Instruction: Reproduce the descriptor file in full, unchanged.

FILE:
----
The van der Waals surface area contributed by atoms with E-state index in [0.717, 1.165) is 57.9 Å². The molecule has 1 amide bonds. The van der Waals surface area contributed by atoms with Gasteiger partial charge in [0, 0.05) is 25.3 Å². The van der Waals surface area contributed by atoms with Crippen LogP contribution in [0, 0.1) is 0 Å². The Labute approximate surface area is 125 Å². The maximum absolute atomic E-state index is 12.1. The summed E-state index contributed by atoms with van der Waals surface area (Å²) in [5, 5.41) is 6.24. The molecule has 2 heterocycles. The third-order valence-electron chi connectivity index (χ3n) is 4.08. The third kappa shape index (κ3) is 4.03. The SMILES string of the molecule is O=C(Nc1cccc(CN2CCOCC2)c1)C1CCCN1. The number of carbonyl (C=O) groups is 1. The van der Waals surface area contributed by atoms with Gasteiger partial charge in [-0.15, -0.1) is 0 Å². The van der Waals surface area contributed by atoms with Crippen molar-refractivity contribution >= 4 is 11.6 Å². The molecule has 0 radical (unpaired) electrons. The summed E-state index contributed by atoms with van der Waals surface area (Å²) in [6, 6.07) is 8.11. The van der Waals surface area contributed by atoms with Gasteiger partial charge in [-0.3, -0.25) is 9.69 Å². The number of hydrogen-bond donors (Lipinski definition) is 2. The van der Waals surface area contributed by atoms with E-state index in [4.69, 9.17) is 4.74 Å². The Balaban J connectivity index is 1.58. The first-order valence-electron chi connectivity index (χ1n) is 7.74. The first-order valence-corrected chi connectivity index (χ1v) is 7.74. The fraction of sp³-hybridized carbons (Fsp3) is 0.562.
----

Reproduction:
The van der Waals surface area contributed by atoms with E-state index in [0.717, 1.165) is 57.9 Å². The molecule has 1 amide bonds. The van der Waals surface area contributed by atoms with Gasteiger partial charge in [0, 0.05) is 25.3 Å². The van der Waals surface area contributed by atoms with Crippen LogP contribution in [0, 0.1) is 0 Å². The Labute approximate surface area is 125 Å². The maximum absolute atomic E-state index is 12.1. The summed E-state index contributed by atoms with van der Waals surface area (Å²) in [5, 5.41) is 6.24. The molecule has 2 heterocycles. The third-order valence-electron chi connectivity index (χ3n) is 4.08. The third kappa shape index (κ3) is 4.03. The SMILES string of the molecule is O=C(Nc1cccc(CN2CCOCC2)c1)C1CCCN1. The number of carbonyl (C=O) groups is 1. The van der Waals surface area contributed by atoms with Gasteiger partial charge in [-0.15, -0.1) is 0 Å². The van der Waals surface area contributed by atoms with Crippen molar-refractivity contribution >= 4 is 11.6 Å². The molecule has 0 radical (unpaired) electrons. The summed E-state index contributed by atoms with van der Waals surface area (Å²) in [6, 6.07) is 8.11. The van der Waals surface area contributed by atoms with Gasteiger partial charge in [-0.3, -0.25) is 9.69 Å². The number of hydrogen-bond donors (Lipinski definition) is 2. The van der Waals surface area contributed by atoms with E-state index in [4.69, 9.17) is 4.74 Å². The Balaban J connectivity index is 1.58. The first-order valence-electron chi connectivity index (χ1n) is 7.74. The first-order valence-corrected chi connectivity index (χ1v) is 7.74. The fraction of sp³-hybridized carbons (Fsp3) is 0.562.